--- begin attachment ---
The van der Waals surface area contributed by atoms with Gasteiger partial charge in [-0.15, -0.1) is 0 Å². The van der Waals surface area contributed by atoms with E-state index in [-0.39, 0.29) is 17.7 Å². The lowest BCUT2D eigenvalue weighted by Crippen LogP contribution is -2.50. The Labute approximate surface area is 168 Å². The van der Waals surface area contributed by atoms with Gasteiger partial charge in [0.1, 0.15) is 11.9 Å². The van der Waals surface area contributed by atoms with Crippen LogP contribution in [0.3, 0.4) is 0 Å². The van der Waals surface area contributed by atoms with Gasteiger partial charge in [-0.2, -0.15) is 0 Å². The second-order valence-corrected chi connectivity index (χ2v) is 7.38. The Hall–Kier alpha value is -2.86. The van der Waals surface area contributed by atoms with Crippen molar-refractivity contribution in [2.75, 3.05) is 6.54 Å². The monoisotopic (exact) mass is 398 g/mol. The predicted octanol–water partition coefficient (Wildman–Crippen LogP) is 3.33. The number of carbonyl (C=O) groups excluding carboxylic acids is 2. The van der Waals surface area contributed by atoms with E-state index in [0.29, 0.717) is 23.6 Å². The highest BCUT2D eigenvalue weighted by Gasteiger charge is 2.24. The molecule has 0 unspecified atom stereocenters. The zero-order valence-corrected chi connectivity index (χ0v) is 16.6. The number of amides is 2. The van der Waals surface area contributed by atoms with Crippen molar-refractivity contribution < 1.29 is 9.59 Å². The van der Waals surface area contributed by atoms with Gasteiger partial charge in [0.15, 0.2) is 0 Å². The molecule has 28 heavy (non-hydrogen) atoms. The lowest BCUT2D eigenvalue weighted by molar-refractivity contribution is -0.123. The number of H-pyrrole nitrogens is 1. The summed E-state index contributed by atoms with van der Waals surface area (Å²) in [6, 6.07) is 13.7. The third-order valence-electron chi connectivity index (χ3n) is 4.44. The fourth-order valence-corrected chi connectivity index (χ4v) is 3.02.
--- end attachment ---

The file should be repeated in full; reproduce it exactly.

The van der Waals surface area contributed by atoms with Gasteiger partial charge in [-0.15, -0.1) is 0 Å². The van der Waals surface area contributed by atoms with E-state index in [-0.39, 0.29) is 17.7 Å². The lowest BCUT2D eigenvalue weighted by Crippen LogP contribution is -2.50. The Labute approximate surface area is 168 Å². The van der Waals surface area contributed by atoms with Gasteiger partial charge in [0.1, 0.15) is 11.9 Å². The van der Waals surface area contributed by atoms with Crippen LogP contribution in [0.3, 0.4) is 0 Å². The van der Waals surface area contributed by atoms with Gasteiger partial charge in [-0.2, -0.15) is 0 Å². The second-order valence-corrected chi connectivity index (χ2v) is 7.38. The Hall–Kier alpha value is -2.86. The van der Waals surface area contributed by atoms with Crippen molar-refractivity contribution in [2.75, 3.05) is 6.54 Å². The monoisotopic (exact) mass is 398 g/mol. The predicted octanol–water partition coefficient (Wildman–Crippen LogP) is 3.33. The number of carbonyl (C=O) groups excluding carboxylic acids is 2. The van der Waals surface area contributed by atoms with E-state index in [0.29, 0.717) is 23.6 Å². The highest BCUT2D eigenvalue weighted by Gasteiger charge is 2.24. The molecule has 0 unspecified atom stereocenters. The zero-order valence-corrected chi connectivity index (χ0v) is 16.6. The number of amides is 2. The van der Waals surface area contributed by atoms with Crippen molar-refractivity contribution < 1.29 is 9.59 Å². The van der Waals surface area contributed by atoms with Gasteiger partial charge in [0.15, 0.2) is 0 Å². The molecule has 28 heavy (non-hydrogen) atoms. The lowest BCUT2D eigenvalue weighted by molar-refractivity contribution is -0.123. The number of H-pyrrole nitrogens is 1. The summed E-state index contributed by atoms with van der Waals surface area (Å²) in [6, 6.07) is 13.7. The third-order valence-electron chi connectivity index (χ3n) is 4.44. The fourth-order valence-corrected chi connectivity index (χ4v) is 3.02.